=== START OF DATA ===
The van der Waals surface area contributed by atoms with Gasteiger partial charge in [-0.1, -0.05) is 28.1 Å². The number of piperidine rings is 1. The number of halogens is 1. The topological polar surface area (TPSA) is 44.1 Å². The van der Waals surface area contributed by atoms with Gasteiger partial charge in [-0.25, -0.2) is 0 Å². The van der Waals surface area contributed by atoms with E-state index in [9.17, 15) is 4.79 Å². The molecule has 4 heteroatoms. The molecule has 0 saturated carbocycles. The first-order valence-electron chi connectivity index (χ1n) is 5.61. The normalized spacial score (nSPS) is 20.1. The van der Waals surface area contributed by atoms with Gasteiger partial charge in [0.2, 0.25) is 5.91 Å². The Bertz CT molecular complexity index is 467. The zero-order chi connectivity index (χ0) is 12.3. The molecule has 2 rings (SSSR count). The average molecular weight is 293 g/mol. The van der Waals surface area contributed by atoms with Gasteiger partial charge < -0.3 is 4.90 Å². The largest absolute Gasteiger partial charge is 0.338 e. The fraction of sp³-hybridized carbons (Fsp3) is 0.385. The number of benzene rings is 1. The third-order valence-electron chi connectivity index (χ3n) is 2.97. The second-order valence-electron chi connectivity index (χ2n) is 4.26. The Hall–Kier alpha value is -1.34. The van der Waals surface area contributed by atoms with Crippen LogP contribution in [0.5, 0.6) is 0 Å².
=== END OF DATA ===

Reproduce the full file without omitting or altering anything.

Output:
The van der Waals surface area contributed by atoms with Gasteiger partial charge in [-0.1, -0.05) is 28.1 Å². The number of piperidine rings is 1. The number of halogens is 1. The topological polar surface area (TPSA) is 44.1 Å². The van der Waals surface area contributed by atoms with Gasteiger partial charge in [-0.25, -0.2) is 0 Å². The van der Waals surface area contributed by atoms with E-state index in [9.17, 15) is 4.79 Å². The molecule has 4 heteroatoms. The molecule has 0 saturated carbocycles. The first-order valence-electron chi connectivity index (χ1n) is 5.61. The normalized spacial score (nSPS) is 20.1. The van der Waals surface area contributed by atoms with Gasteiger partial charge in [0.2, 0.25) is 5.91 Å². The Bertz CT molecular complexity index is 467. The zero-order chi connectivity index (χ0) is 12.3. The molecule has 2 rings (SSSR count). The average molecular weight is 293 g/mol. The van der Waals surface area contributed by atoms with Gasteiger partial charge < -0.3 is 4.90 Å². The largest absolute Gasteiger partial charge is 0.338 e. The fraction of sp³-hybridized carbons (Fsp3) is 0.385. The number of benzene rings is 1. The third-order valence-electron chi connectivity index (χ3n) is 2.97. The second-order valence-electron chi connectivity index (χ2n) is 4.26. The Hall–Kier alpha value is -1.34. The van der Waals surface area contributed by atoms with Crippen LogP contribution in [0.5, 0.6) is 0 Å².